Apparently, the sigmoid function $\sigma(x_i) = \frac{1}{1+e^{-x_i}}$ is generalization of the softmax function $\text{softmax}(x_i) = \frac{e^{x_i}}{\sum_{j=1}^{n}{e^{x_j}}}$. As far I've understood, sigmoid outputs the same result like the softmax function in a binary classification problem. I've tried to prove this, but I failed:

$\text{softmax}(x_0) = \frac{e^{x_0}}{e^{x_0} + e^{x_1}} = \frac{1}{1+e^{x_1 - x_0 }} \neq \frac{1}{1+e^{-x_0 }} = \text{sigmoid}(x_0)$

Do I misunderstand something? How can I prove, that sigmoid and softmax behave equally in a binary classification problem?


They are, in fact, equivalent, in the sense that one can be transformed into the other.

Suppose that your data is represented by a vector $\boldsymbol{x}$, of arbitrary dimension, and you built a binary classifier for it, using an affine transformation followed by a softmax:

\begin{equation} \begin{pmatrix} z_0 \\ z_1 \end{pmatrix} = \begin{pmatrix} \boldsymbol{w}_0^T \\ \boldsymbol{w}_1^T \end{pmatrix}\boldsymbol{x} + \begin{pmatrix} b_0 \\ b_1 \end{pmatrix}, \end{equation} \begin{equation} P(C_i | \boldsymbol{x}) = \text{softmax}(z_i)=\frac{e^{z_i}}{e^{z_0}+e^{z_1}}, \, \, i \in \{0,1\}. \end{equation}

Let's transform it into an equivalent binary classifier that uses a sigmoid instead of the softmax. First of all, we have to decide which is the probability that we want the sigmoid to output (which can be for class $C_0$ or $C_1$). This choice is absolutely arbitrary and so I choose class $C_0$. Then, my classifier will be of the form:

\begin{equation} z' = \boldsymbol{w}'^T \boldsymbol{x} + b', \end{equation} \begin{equation} P(C_0 | \boldsymbol{x}) = \sigma(z')=\frac{1}{1+e^{-z'}}, \end{equation} \begin{equation} P(C_1 | \boldsymbol{x}) = 1-\sigma(z'). \end{equation}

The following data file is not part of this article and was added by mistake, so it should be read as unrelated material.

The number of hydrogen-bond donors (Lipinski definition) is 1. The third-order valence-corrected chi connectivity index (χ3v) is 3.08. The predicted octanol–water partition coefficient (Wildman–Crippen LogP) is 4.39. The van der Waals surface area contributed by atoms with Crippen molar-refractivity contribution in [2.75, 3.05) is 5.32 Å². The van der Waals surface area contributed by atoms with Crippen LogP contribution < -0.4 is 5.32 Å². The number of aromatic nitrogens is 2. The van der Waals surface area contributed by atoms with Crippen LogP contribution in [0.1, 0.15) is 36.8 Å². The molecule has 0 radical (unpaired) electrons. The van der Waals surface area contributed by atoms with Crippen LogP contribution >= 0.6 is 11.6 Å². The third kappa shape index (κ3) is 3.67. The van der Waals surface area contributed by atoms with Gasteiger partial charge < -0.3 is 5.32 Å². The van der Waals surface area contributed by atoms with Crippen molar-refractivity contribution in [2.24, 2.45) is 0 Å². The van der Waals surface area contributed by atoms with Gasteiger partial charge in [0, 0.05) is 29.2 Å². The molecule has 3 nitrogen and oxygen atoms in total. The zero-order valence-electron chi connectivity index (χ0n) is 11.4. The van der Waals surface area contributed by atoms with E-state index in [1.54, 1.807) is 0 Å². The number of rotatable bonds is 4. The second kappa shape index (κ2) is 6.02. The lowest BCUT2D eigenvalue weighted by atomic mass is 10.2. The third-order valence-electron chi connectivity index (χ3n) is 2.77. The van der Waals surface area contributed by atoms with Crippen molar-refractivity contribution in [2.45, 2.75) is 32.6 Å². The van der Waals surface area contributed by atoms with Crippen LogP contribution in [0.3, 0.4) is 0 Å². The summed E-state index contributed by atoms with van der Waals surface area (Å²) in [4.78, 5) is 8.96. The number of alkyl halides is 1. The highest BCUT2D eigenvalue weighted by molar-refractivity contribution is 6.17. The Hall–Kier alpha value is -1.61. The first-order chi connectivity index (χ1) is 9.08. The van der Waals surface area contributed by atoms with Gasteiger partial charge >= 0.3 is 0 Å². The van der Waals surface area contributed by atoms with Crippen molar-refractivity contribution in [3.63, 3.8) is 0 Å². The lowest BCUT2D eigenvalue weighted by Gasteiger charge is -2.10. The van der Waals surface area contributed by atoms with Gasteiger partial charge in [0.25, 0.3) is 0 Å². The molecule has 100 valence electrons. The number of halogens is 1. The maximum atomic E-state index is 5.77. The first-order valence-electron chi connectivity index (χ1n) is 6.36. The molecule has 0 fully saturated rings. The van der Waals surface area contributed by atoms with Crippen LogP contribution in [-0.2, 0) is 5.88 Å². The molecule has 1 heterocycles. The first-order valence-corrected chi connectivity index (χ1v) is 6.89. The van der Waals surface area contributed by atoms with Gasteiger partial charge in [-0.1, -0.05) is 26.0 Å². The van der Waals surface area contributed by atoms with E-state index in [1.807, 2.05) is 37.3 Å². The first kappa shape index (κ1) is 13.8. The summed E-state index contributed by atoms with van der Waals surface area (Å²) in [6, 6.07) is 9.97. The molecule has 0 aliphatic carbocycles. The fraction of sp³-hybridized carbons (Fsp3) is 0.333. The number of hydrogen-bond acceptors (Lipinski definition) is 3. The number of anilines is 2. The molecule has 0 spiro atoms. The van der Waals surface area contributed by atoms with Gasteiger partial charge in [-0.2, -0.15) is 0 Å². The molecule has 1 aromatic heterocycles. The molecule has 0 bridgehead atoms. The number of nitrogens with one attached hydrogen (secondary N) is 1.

The classifiers are equivalent if the probabilities are the same, so we must impose:

\begin{equation} \sigma(z') = \text{softmax}(z_0) \end{equation}

Replacing $z_0$, $z_1$ and $z'$ by their expressions in terms of $\boldsymbol{w}_0,\boldsymbol{w}_1, \boldsymbol{w}', b_0, b_1, b'$ and $\boldsymbol{x}$ and doing some straightforward algebraic manipulation, you may verify that the equality above holds if and only if $\boldsymbol{w}'$ and $b'$ are given by:

\begin{equation} \boldsymbol{w}' = \boldsymbol{w}_0-\boldsymbol{w}_1, \end{equation} \begin{equation} b' = b_0-b_1. \end{equation}

  • $\begingroup$ Thanks. If they were equivalent, why does my approach not work? I cannot prove equality. When feeding softmax and sigmoid with the same binary input data, they return different results. How can they be equivalent? $\endgroup$ – null Jun 24 '17 at 17:55
  • $\begingroup$ moved the discussion to the topic above (stats.stackexchange.com/questions/233658/…), since this is in fact a duplicate. please check my comments there. $\endgroup$ – D... Jun 25 '17 at 23:21
  • $\begingroup$ See link above you to additional explanations that may be very helpful to understand the idea behind the transformation. $\endgroup$ – null Jun 27 '17 at 11:06

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